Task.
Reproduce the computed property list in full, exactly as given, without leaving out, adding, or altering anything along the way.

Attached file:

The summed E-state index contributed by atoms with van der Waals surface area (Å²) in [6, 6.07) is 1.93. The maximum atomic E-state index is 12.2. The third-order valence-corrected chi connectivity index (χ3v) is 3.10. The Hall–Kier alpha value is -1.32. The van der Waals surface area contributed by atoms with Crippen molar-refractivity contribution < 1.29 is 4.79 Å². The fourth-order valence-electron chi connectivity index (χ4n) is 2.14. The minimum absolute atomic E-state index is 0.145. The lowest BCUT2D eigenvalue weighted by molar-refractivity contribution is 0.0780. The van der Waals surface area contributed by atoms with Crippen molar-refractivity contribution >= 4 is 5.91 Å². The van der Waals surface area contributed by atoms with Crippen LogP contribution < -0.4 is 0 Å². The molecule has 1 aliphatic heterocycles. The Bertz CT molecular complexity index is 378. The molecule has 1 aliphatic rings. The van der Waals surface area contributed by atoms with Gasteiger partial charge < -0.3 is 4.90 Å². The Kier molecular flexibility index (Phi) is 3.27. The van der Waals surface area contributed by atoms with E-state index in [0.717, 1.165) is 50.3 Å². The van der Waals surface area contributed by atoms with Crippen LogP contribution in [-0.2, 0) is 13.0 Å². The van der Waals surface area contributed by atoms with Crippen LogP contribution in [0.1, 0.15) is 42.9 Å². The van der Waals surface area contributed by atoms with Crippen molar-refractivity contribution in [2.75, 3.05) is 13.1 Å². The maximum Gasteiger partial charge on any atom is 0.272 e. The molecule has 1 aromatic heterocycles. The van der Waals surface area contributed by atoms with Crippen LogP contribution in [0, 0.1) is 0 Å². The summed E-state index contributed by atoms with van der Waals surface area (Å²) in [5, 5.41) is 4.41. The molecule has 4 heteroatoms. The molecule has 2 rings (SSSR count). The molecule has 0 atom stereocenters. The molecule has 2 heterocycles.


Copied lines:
The summed E-state index contributed by atoms with van der Waals surface area (Å²) in [6, 6.07) is 1.93. The maximum atomic E-state index is 12.2. The third-order valence-corrected chi connectivity index (χ3v) is 3.10. The Hall–Kier alpha value is -1.32. The van der Waals surface area contributed by atoms with Crippen molar-refractivity contribution < 1.29 is 4.79 Å². The fourth-order valence-electron chi connectivity index (χ4n) is 2.14. The minimum absolute atomic E-state index is 0.145. The lowest BCUT2D eigenvalue weighted by molar-refractivity contribution is 0.0780. The van der Waals surface area contributed by atoms with Crippen molar-refractivity contribution >= 4 is 5.91 Å². The van der Waals surface area contributed by atoms with Crippen LogP contribution < -0.4 is 0 Å². The molecule has 1 aliphatic heterocycles. The Bertz CT molecular complexity index is 378. The molecule has 1 aliphatic rings. The van der Waals surface area contributed by atoms with Gasteiger partial charge < -0.3 is 4.90 Å². The Kier molecular flexibility index (Phi) is 3.27. The van der Waals surface area contributed by atoms with E-state index in [0.717, 1.165) is 50.3 Å². The van der Waals surface area contributed by atoms with Crippen LogP contribution in [-0.2, 0) is 13.0 Å². The van der Waals surface area contributed by atoms with Crippen LogP contribution in [0.1, 0.15) is 42.9 Å². The van der Waals surface area contributed by atoms with Crippen molar-refractivity contribution in [2.75, 3.05) is 13.1 Å². The maximum Gasteiger partial charge on any atom is 0.272 e. The molecule has 1 aromatic heterocycles. The van der Waals surface area contributed by atoms with Crippen LogP contribution in [0, 0.1) is 0 Å². The summed E-state index contributed by atoms with van der Waals surface area (Å²) in [5, 5.41) is 4.41. The molecule has 4 heteroatoms. The molecule has 2 rings (SSSR count). The molecule has 0 atom stereocenters. The molecule has 2 heterocycles.